The NCP can’t boast of cadre in Kuttanad, but Thomas Chandy is omnipresent — on flexboards, banners and even on the back of autorickshaws. Last heard, he was assuring a small gathering in Nedumudi that NCP leaders have declared him as their nominee in the LDF ministry.
There is, however, unease about Chandy and his ‘charity’ politics, even among the CPM cadre. A CPM worker said his willingness to fund all party programmes have turned the organisation slothful and dependent. A senior party leader blamed the compulsions of coalition politics for the presence of candidates like Thomas Chandy. The cynicism among the electorate for the MLA is being tapped by the BDJS candidate. On the sidelines of a village gathering at Ramankari, a hamlet on the Pamba, the BDJS’ Vasu says he is confident of victory. “In an electorate of 1.63 lakh voters, only 51,000 are Christians. Even if they don’t vote for me, I’ll win,” he says. He is banking on a tight three-corned contest in which a candidate with about 40,000 plus votes might win. The BJP-BDJS candidates had won over 25,000 votes from two panchayats in Kuttanad in the local bodies election last year. A subtle hint in Vasu’s comment is that he will be able to consolidate the one lakh plus Hindu vote in the constituency, which has been represented only by upper caste Christians for decades. Not surprisingly, Vasu’s main target is the CPM, which he claims, is known in the constituency to be on Thomas Chandy’s payroll.
Hindus in Kuttanad, like elsewhere in Kerala, are hardly a monolith. In this region, however, the Nair-Ezhava divide was more pronounced until recently, with the latter forming the bedrock of the CPM and a small section of the Nairs supporting the RSS. The bloody RSS-CPM conflicts in the region until the ‘80s also had a caste undercurrent. The BJP-BDJS alliance hopes to overcome the Nair-Ezhava divide and refashion political preferences along communal lines.
Natesan, the brain behind the BDJS, which was formed earlier this year, claims the BJP’s alliance with his party has turned the NDA politically relevant. The BDJS is contesting in 37 of the total 140 constituencies. Sitting in his sprawling residence at Kanichukulangara, a village on the Alappuzha-Kochi highway, Natesan says the LDF and the UDF have ignored the concerns of Hindus to appease the minority communities.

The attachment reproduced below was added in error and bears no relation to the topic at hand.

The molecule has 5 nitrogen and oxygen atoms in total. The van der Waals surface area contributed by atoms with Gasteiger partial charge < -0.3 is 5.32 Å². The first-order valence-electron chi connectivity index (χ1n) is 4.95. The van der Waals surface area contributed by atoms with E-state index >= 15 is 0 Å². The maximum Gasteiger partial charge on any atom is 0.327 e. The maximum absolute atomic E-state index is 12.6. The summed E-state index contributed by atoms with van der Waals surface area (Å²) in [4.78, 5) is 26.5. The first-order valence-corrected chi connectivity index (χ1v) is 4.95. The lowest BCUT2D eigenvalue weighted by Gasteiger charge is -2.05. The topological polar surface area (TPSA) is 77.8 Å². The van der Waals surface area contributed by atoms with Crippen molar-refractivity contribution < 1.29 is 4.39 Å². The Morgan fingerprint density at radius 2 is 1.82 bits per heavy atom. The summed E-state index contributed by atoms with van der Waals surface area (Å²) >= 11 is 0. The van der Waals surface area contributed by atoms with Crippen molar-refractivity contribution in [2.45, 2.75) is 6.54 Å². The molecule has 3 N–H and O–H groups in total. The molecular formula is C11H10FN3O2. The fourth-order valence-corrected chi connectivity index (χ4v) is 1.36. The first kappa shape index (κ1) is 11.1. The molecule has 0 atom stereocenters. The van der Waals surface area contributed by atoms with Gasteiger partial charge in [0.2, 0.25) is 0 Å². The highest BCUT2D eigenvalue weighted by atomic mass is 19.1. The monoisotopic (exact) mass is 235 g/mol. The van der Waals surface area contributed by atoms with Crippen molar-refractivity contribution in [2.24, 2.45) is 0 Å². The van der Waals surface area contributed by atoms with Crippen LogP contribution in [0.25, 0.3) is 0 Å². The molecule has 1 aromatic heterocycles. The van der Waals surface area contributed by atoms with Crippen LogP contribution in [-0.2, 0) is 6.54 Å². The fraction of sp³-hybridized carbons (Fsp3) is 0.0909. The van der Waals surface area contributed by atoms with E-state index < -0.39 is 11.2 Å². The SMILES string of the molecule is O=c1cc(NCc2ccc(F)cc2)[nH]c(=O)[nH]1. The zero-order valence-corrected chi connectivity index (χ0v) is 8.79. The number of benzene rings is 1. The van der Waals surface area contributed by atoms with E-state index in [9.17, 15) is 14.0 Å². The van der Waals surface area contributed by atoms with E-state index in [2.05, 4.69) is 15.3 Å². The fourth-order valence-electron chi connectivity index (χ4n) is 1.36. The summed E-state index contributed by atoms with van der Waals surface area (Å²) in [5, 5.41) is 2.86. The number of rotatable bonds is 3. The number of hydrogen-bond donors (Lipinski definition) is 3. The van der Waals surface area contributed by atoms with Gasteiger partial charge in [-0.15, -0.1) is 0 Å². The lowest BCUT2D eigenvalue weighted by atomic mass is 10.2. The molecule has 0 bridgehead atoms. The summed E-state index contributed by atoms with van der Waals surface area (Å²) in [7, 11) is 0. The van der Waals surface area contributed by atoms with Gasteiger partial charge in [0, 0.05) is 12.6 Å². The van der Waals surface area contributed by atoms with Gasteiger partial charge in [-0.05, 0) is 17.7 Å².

But few buy Natesan’s claim that he can facilitate a shift of Ezhava votes to the NDA. Senior CPM leader Thomas Isaac says it is only the creamy layer of the Ezhava community that supports Natesan and may vote for the BDJS. Suresh, a political observer in Kollam, says the BDJS could hurt both fronts. The micro finance schemes run by the SNDP, according to him, could tap three to four thousand votes in every constituency for the BDJS. Venu, who has tracked many elections in Alappuzha, was more sceptical about the impact of the new front and said many SNDP functionaries are also office-bearers of the CPM and are unlikely to facilitate the vote transfer Natesan seeks.
In a way, the BDJS is a throwback to the ‘70s when the SNDP floated a political outfit called SRP (Socialist Republican Party) and the Nair Service Society had the NDP. Both managed to be part of the UDF, but failed to gain traction and folded soon. The BDJS-BJP alliance is also reminiscent of the Hindu Mahamandalam that NSS leader Mannathu Padmanabhan and SNDP chief R Sankar attempted in the early ‘50s.
The communal identity paradigm of these experiments proved unsuitable to the political climate of Kerala. The big question now is if the ground has shifted in favour of identity politics that seek to tap Hindu anxieties about the economic and political empowerment of Muslims and Christians in the state. The future of the BDJS — in fact, the entire political spectrum — depends on that.